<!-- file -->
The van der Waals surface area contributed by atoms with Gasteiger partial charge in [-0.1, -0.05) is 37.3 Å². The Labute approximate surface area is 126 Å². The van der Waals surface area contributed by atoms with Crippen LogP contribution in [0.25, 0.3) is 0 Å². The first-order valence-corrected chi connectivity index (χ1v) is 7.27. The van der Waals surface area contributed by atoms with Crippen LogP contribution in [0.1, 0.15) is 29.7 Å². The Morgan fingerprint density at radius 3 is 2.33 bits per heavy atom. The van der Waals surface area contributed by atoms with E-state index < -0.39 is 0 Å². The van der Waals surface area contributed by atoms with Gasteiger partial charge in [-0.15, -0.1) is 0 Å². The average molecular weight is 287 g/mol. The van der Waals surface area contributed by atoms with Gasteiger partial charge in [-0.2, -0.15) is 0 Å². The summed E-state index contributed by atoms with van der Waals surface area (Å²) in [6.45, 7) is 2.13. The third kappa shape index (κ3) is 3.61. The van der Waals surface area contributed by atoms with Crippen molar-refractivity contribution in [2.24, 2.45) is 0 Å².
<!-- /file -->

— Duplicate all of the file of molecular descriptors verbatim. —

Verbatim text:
The van der Waals surface area contributed by atoms with Gasteiger partial charge in [-0.1, -0.05) is 37.3 Å². The Labute approximate surface area is 126 Å². The van der Waals surface area contributed by atoms with Crippen LogP contribution in [0.25, 0.3) is 0 Å². The first-order valence-corrected chi connectivity index (χ1v) is 7.27. The van der Waals surface area contributed by atoms with Crippen LogP contribution in [0.1, 0.15) is 29.7 Å². The Morgan fingerprint density at radius 3 is 2.33 bits per heavy atom. The van der Waals surface area contributed by atoms with E-state index < -0.39 is 0 Å². The van der Waals surface area contributed by atoms with Gasteiger partial charge in [-0.15, -0.1) is 0 Å². The average molecular weight is 287 g/mol. The van der Waals surface area contributed by atoms with Gasteiger partial charge in [-0.2, -0.15) is 0 Å². The summed E-state index contributed by atoms with van der Waals surface area (Å²) in [6.45, 7) is 2.13. The third kappa shape index (κ3) is 3.61. The van der Waals surface area contributed by atoms with Crippen molar-refractivity contribution in [2.24, 2.45) is 0 Å².